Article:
The Maritime History of the Great Lakes
Barge No. 81 (Barge), 4 Feb 1897

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Tooting of steam whistles and the clanging of innumerable bells characterized the launching of the mammoth oil tank barge built for the Standard Oil Company, at the yards of the Union Dry Dock Company today.
There has never been a more successful launching on the lakes. It was at the stroke of noon that it occurred. All the morning a gang of nearly 50 men were at work releasing the craft from the blocks which kept it in its place on the incline. The clang of hammers and the huzzas of the men as each successive block was taken from under the keel, told that the boat would soon be in the water.
For an hour prior to the launching every boat which was a point of vantage was crowded, each sex well represented. In the dry dock yards the crowd was so great it kept a squad of police busy to keep them under control. The launching itself occupied only a moment, but it was a moment of moment of tremendous suspense to Supt. Gascon and his men and a brief period of delight to the disinterested ones. When the signal was given the big, red barge swayed as if in a gale and then slid to the water. Several workmen were on the deck.
The barge is 262 feet over all, 254 feet keel, 40 feet beam, and 23 feet moulded depth. The capacity is 941,000 gallons. The material used in the construction was open hearth steel, and the cost will approximate $125,000. No name has yet been selected for the craft.
      Buffalo Evening News
      Thursday, February 4, 1897

      . . . . .

      New Steamers, Tugs and Scows at the Union Yard, Marine Mention,
There is great activity at the Union Dry Dock Co.'s shipyards these days. The steel package freight carrier for the Union Steamboat Company is all in frame and most of her bottom plates are on. She is to be called the STARUCCA, after one of the old boats of the Union fleet which was lost some years ago. The new STARUCCA will be almost a sister to the RAMAPO. She is 300 feet long over all, 44 feet beam and 28 feet deep. Two of her four boilers are already in her. They were built by the Lake Erie company and are each 12 feet in diameter by 11-1/2 feet in length and will carry 175 pounds of steam. The STARUCCA will have a triple expansion engine of 23, 38-1/8 and 64 diameter by 42-inch stroke. She will coat about $225,000 and will be ready for sea Sept. 1.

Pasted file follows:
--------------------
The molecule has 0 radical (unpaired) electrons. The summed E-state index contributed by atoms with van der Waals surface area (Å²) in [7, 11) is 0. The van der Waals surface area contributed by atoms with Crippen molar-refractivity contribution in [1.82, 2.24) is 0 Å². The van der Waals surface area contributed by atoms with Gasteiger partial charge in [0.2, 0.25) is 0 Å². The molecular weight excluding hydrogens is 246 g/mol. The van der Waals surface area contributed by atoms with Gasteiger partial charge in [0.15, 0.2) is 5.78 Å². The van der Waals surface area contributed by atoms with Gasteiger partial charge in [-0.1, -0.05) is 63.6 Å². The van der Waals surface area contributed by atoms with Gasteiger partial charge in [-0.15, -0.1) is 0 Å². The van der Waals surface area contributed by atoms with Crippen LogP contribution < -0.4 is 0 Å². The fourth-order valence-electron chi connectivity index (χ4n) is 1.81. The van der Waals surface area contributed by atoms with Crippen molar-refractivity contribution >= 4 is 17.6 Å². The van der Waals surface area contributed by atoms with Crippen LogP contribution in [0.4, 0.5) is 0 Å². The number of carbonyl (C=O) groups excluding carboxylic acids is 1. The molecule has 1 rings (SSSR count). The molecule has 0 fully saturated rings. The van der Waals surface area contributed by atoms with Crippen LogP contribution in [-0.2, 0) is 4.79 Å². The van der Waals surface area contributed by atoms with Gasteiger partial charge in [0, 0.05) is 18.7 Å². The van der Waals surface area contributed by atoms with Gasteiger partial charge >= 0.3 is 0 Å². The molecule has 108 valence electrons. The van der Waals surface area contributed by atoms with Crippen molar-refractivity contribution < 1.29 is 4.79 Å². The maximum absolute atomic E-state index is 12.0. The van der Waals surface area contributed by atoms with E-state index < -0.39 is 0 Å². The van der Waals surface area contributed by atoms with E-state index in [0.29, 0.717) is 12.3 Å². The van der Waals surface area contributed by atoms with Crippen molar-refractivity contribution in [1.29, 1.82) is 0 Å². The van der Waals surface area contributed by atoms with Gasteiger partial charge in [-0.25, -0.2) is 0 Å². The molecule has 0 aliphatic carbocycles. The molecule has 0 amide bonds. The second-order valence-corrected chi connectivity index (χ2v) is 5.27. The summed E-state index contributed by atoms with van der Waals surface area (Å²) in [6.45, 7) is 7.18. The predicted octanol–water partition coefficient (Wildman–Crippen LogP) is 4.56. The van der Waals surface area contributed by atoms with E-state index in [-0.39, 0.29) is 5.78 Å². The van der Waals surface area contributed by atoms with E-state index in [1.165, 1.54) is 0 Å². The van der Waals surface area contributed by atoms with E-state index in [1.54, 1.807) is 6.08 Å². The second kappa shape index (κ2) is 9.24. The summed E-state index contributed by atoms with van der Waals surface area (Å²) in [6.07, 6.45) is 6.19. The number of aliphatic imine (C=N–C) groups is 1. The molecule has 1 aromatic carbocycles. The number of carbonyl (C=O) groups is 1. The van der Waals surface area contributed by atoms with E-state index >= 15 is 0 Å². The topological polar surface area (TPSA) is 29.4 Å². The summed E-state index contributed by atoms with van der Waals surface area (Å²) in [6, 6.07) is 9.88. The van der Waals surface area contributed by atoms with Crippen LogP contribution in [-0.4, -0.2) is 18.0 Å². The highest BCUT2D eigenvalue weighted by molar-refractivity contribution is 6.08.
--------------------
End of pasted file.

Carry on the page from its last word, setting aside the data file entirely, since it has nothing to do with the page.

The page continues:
The Union yard is also building two steel dump scows, 200 feet long, 25 feet beam and 12 feet deep, for Dunbar & Sullivan. The scows will be used on the breakwater extension work here and will cost $16,000 each.
There is also partly in frame at the Union yards a big steel tug for the Erie Tug I.ine at Erie, Pa. She will be 87 feet long, 21 feet beam and 11-1/2 feet depth of hold. She will have a fore & aft compound engine of 16 and 32 diameter by 28-inch stroke, and a boiler 10-feet in diameter by 13-feet long. This tug will cost $23,000. A new steel hull for the canal tug J. F. BEHN is also being built at the Union yard. It will be 55-feet long, 14-feet beam and 7-feet deep. The total cost, including the replacement of engines, etc., will be $57,000.
The big barge Standard Oil Co., No. 81 recently launched, is nearing completion. Her steel hull is to be naphta-tight at 10 pounds pressure to the square inch.
The repairs to the excursion steamer CORONA, including her new boiler, will cost between $8,000 and $10,000. She gets entire new upper works. The inspectors have ripped her all to pieces and when she comes out she will be practically a new boat. She will go into service May 29.
      Buffalo Evening News
      Tuesday, April 20, 1897

      . . . . .
      New Standard Oil Boat No. 81Tows to Cleveland Behind the CHEMUNG.
The big standard oil steel barge No. 81, built by the Union Dry-dock Company, left Buffalo last evening in tow of the swift Erie Liner CHEMUNG, which will take her as far as Cleveland. The new tank barge is commanded by Capt. George Holdridge of Buffalo. She is intended for ocean service but will have to stay on the lakes a season or two as she is too long to go through the St. Lawrence canals in their present state. Until the contemplated enlargement is made there she will probably carry ore from Escanaba to South Chicago.
Barge 81 shows in every inch of her that she is built for ocean traffic. She has a high side out of water and is marked up to an 18 foot draft. She has four steel spars , the foremast also serving as a funnel. She is steam steering and electric lighted. Her head lights are unusual looking steel cases which resemble can buoys. All possible precautions against fire have been taken. No. 81 is 268 feet long over all, 254 feet length of keel, of 40 feet molded beam and 23 feet in depth. She will carry 941,000 gallons on a draft of 17 feet.
      Buffalo Evening News
      Thursday, June 10, 1897

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launch, Buffalo
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William R. McNeil
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Barge No. 81 (Barge), 4 Feb 1897